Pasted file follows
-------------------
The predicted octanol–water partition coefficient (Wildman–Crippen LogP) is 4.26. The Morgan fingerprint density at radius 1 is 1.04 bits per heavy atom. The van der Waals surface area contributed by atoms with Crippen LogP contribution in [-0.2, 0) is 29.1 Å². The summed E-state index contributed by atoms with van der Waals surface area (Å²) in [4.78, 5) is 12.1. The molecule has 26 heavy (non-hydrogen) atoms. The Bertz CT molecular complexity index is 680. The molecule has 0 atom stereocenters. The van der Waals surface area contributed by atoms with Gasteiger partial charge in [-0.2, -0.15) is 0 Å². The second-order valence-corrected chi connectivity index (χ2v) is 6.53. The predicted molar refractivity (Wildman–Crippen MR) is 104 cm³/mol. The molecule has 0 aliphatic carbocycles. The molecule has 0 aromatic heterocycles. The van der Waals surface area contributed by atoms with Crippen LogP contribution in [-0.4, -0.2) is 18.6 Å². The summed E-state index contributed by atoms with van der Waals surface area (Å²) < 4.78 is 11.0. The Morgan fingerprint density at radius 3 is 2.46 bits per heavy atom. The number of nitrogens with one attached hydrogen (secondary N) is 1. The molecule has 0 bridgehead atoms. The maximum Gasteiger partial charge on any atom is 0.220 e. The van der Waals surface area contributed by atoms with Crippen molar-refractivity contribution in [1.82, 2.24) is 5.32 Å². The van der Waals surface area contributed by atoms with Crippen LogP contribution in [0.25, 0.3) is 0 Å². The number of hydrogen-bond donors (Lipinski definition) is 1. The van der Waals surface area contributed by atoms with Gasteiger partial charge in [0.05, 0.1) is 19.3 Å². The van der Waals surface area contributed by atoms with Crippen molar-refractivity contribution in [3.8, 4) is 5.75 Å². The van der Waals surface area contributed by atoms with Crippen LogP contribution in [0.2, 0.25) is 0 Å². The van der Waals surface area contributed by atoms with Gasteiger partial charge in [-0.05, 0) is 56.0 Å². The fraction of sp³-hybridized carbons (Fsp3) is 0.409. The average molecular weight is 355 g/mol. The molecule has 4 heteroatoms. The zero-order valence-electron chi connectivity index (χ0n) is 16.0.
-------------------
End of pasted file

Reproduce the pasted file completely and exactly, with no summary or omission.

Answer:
The predicted octanol–water partition coefficient (Wildman–Crippen LogP) is 4.26. The Morgan fingerprint density at radius 1 is 1.04 bits per heavy atom. The van der Waals surface area contributed by atoms with Crippen LogP contribution in [-0.2, 0) is 29.1 Å². The summed E-state index contributed by atoms with van der Waals surface area (Å²) in [4.78, 5) is 12.1. The molecule has 26 heavy (non-hydrogen) atoms. The Bertz CT molecular complexity index is 680. The molecule has 0 atom stereocenters. The van der Waals surface area contributed by atoms with Gasteiger partial charge in [-0.2, -0.15) is 0 Å². The second-order valence-corrected chi connectivity index (χ2v) is 6.53. The predicted molar refractivity (Wildman–Crippen MR) is 104 cm³/mol. The molecule has 0 aliphatic carbocycles. The molecule has 0 aromatic heterocycles. The van der Waals surface area contributed by atoms with Crippen LogP contribution in [-0.4, -0.2) is 18.6 Å². The summed E-state index contributed by atoms with van der Waals surface area (Å²) < 4.78 is 11.0. The Morgan fingerprint density at radius 3 is 2.46 bits per heavy atom. The number of nitrogens with one attached hydrogen (secondary N) is 1. The molecule has 0 bridgehead atoms. The maximum Gasteiger partial charge on any atom is 0.220 e. The van der Waals surface area contributed by atoms with Crippen molar-refractivity contribution in [1.82, 2.24) is 5.32 Å². The van der Waals surface area contributed by atoms with Crippen LogP contribution in [0.25, 0.3) is 0 Å². The number of hydrogen-bond donors (Lipinski definition) is 1. The van der Waals surface area contributed by atoms with Gasteiger partial charge in [0.05, 0.1) is 19.3 Å². The van der Waals surface area contributed by atoms with Crippen molar-refractivity contribution in [3.8, 4) is 5.75 Å². The van der Waals surface area contributed by atoms with Crippen LogP contribution in [0.2, 0.25) is 0 Å². The van der Waals surface area contributed by atoms with Gasteiger partial charge in [-0.05, 0) is 56.0 Å². The fraction of sp³-hybridized carbons (Fsp3) is 0.409. The average molecular weight is 355 g/mol. The molecule has 4 heteroatoms. The zero-order valence-electron chi connectivity index (χ0n) is 16.0.